Challenging the assumptions about my heart child

One of the things I find challenging as a heart parent is dealing with people’s assumptions about my heart child.  While many of them are well-meaning, they can be frustrating. Here are some of the assumptions that we have encountered.


Jessica sitting on Daddy's lap with her chest covered in ECG stickers and leads - "Challenging the assumptions about my heart child"


1) “Oh don’t worry, my friend’s brother had a hole in their heart and he was fine so your little one will be too.”

I first encountered this one within days of Jessica’s diagnosis.  Many people are unaware that there are lots of different types of congenital heart defect (CHD). Some of these are more complex than others.  The prognosis varies depending on the child’s particular anatomy.


Jessica’s particular anatomy was quite complex. She has hypoplastic left heart syndrome, which basically means that the left side of her heart is very underdeveloped.  She also had what is known as a restrictive atrial septum which meant that her prognosis was quite poor. It was thought initially that she wouldn’t be suitable for surgery.  Thankfully we were offered fetal surgery to enlarge the hole in her atrial septum and improve the odds of her being able to survive surgery.


I also heard a variant on this assumption when looking at preschools for Jessica. One preschool reassured me that they would be fine with coping with Jessica’s needs as they already had another heart child there.  I am sure this was meant to be reassuring. However, it made me worry that they would assume the two children had the same needs when they could have two very different heart conditions.



2) “So she’s fixed now?”

The type of surgery that Jessica has had so far, and will need in the future, is what is known as “palliative” surgery.  Her anatomy cannot be corrected. The surgery will “re-plumb” her heart in order to improve her heart function and prolong her life but it will not “fix” it.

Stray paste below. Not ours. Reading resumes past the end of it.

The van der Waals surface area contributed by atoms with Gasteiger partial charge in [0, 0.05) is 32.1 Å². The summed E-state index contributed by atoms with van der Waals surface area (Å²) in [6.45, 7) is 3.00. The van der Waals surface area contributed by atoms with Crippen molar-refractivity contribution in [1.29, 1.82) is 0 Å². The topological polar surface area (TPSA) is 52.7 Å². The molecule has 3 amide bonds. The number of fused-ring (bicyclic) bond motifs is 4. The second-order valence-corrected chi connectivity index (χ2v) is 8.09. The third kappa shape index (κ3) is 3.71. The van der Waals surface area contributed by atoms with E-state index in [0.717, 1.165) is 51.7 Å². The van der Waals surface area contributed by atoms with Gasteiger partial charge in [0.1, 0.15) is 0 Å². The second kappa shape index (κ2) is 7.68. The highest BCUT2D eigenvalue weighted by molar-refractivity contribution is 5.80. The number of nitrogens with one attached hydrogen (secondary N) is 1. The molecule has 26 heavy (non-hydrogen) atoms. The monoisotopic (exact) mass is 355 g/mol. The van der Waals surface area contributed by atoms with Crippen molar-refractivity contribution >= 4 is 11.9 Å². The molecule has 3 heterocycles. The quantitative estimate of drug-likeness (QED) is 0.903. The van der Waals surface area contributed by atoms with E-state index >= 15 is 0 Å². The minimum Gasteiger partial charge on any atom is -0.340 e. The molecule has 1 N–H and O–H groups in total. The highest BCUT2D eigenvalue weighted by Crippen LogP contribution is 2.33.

3)”Well, she seems completely healthy now.”

This is a bit similar to assuming that Jessica is “fixed”.  She is well, yes, but not “completely healthy”.  Most people don’t notice the slightly purple lips and the fact that Jessica gets breathless much more easily than other toddlers. They do often notice her rosy cheeks though and assume they are due to teething.


I am very thankful that Jessica is as healthy as she is. We have been lucky in that she is rarely ill.  That said, illnesses do hit her a little harder. The one time she had a sick bug, we ended up in hospital for three days. We have also had a couple of hospital stays with chest infections but otherwise she has been well.  She has medication four times a day and regular check-ups with the community nurse, paediatrician and cardiologist.


A smiley Jessica with her hands either side of her face


4) “Oh I’m sure she’ll grow out of it as she gets bigger.”

This is probably the strangest assumption anyone has ever made and was said by a fellow mum in the playground one day.  I can only assume that this particular mum may have known someone who had a very small hole in the heart that closed up by itself. Heart defects are not generally something children “grow out of”. CHD is a lifelong condition, requiring regular check-ups, surgery and medication.